SO FAR AS the general position of Canadian Labor is concerned, the Order-in-Council making strikes in war industries illegal unless a majority of workers have voted in favor of a strike has produced mixed comment.
Public opinion surveys show that wartime strikes under any condition incense a vast body of people.
A. R. Mosher, president of the Canadian Congress of Labor, thinks that the measure will “increase discontent and distrust in the minds of the workers and thus hinder the war effort.” He has called for a “reconstruction of the entire labor policy of the Government.”
Tom Moore, president of the Canadian Trades and Labor Congress, says that if the ruling is interpreted with complete impartiality and justice he has no objections.
Both leaders agree that Canadian Labor’s greatest problem is to gain recognition of its rights to organize and bargain collectively.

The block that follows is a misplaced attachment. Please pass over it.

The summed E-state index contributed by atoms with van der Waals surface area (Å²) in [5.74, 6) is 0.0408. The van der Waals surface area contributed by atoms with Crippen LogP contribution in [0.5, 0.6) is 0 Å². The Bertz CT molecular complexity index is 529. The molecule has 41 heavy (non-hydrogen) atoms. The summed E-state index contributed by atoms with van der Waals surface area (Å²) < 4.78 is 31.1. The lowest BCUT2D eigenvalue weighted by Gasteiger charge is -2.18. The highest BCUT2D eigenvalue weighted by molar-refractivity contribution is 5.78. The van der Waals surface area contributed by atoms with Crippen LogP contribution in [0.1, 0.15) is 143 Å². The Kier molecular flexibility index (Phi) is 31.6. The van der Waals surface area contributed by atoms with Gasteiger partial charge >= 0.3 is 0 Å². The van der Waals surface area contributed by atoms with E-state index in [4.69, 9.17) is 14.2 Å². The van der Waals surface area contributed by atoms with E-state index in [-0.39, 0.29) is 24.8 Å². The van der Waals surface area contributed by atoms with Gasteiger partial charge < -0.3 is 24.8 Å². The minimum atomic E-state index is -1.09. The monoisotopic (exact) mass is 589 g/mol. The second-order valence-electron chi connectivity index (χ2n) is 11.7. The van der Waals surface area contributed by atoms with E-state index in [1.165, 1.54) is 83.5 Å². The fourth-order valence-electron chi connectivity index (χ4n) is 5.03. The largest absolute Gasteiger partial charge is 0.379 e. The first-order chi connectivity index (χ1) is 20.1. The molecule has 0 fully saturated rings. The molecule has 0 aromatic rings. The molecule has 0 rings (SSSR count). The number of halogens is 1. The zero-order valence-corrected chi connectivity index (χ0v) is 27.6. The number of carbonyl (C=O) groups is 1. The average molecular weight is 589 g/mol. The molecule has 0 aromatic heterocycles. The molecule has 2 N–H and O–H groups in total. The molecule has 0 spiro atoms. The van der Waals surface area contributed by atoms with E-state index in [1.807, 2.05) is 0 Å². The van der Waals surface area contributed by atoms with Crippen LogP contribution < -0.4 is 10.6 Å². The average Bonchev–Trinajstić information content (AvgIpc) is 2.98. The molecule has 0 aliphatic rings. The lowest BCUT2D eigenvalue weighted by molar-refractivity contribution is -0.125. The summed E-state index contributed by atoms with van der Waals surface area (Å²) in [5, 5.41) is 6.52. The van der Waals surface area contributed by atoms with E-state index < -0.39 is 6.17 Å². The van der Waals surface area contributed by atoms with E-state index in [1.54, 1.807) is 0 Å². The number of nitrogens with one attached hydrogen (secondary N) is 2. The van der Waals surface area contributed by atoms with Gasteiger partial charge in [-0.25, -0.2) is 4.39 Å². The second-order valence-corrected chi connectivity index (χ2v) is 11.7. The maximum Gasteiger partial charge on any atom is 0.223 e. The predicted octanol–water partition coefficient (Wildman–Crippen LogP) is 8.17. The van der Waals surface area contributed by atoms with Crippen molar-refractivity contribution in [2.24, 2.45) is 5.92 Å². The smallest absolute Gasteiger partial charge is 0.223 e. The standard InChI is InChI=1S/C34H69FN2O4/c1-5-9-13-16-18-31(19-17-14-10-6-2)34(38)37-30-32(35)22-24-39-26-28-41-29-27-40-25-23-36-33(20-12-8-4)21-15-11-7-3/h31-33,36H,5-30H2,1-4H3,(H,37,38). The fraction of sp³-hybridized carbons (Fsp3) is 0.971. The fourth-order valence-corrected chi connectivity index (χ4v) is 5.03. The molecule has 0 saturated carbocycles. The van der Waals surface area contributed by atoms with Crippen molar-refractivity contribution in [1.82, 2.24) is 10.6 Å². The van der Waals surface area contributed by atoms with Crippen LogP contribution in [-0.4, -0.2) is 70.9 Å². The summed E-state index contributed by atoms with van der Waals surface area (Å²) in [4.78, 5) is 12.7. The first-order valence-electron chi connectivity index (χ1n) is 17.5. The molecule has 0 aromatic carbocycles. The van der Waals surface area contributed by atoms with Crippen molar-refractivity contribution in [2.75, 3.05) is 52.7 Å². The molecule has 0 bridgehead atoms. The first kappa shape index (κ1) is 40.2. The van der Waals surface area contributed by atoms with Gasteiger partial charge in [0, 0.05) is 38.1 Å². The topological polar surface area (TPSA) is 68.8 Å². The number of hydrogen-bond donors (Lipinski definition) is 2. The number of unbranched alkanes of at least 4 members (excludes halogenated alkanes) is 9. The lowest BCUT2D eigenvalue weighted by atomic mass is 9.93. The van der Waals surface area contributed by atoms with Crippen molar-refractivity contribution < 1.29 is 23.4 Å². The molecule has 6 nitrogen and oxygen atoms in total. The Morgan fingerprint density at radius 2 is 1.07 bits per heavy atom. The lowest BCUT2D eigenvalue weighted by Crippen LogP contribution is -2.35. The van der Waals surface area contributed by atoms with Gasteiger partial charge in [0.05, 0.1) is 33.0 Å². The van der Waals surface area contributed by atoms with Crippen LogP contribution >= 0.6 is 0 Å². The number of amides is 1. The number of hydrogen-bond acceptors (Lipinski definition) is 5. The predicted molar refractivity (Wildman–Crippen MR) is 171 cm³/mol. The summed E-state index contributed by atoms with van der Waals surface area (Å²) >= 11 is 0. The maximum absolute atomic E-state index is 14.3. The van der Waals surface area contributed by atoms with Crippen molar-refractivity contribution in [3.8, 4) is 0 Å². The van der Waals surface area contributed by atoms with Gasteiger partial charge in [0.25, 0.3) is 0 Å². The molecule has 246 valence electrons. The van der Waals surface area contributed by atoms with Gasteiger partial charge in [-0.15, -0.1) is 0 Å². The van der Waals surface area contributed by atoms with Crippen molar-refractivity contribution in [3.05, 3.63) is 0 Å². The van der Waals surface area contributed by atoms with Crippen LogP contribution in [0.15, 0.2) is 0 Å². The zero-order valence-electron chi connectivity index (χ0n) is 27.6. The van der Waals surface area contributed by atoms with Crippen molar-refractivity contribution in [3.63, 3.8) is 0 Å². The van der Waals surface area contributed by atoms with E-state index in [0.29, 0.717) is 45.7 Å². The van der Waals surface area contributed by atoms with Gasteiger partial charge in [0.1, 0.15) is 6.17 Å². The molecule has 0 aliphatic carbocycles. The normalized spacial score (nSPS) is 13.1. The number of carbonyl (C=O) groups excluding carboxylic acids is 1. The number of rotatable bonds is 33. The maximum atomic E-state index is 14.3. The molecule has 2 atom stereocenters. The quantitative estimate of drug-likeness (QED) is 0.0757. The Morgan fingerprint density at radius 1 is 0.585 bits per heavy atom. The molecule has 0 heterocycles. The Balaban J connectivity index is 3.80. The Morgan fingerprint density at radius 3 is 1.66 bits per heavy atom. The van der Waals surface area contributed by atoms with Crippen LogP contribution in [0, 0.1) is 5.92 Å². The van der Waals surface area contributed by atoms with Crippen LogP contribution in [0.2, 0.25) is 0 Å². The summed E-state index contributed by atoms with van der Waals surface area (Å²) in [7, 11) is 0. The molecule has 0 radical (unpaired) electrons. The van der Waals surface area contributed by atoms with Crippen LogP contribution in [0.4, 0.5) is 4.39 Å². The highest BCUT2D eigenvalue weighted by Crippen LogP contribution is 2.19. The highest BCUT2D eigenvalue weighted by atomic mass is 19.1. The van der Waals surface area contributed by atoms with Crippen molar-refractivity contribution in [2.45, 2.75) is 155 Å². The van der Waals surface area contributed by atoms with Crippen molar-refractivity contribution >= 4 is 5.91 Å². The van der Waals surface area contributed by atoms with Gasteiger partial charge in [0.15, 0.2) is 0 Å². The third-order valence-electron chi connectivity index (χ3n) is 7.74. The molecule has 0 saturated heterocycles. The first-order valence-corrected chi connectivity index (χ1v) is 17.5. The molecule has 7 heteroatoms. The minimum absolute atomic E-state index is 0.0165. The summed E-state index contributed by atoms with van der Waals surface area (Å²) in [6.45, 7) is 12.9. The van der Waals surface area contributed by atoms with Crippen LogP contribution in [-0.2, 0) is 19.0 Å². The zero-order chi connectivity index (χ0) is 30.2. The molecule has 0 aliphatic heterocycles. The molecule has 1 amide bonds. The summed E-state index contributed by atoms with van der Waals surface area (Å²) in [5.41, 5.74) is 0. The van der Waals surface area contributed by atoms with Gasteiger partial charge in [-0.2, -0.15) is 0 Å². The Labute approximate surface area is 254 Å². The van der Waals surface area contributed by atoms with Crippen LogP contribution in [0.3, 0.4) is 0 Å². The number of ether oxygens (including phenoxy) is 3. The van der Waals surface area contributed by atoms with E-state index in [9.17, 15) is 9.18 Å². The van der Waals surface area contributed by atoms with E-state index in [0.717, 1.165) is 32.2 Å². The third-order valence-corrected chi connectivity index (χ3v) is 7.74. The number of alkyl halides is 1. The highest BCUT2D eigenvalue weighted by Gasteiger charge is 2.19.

The Government’s Wartime Labor Policy, promulgated in June, 1940, did declare that employees should be free to organize in trade unions and to negotiate collectively with employers.
In fact, the Wartime Labor Policy, on paper, appears to cover just about every point of contention. The trouble has been that its application, to industry’s problems as well as those of labor, has been weak and uncertain.
Not only labor but industry and the general public too have a right to expect that agreements made will be carried out or enforced.
More progress would be made were labor represented in the Cabinet. Its war responsibilities entitle it to such representation.
True, it is understood that many months ago Mr. King offered the labor portfolio to Tom Moore, and that Mr. Moore declined. But the
choice of Mr. McLarty has turned out to be an unfortunate one. He has lost the confidence of both sides. Recent events call for a strong effort by Mr. King to find a successor who has had practical experience with labor.
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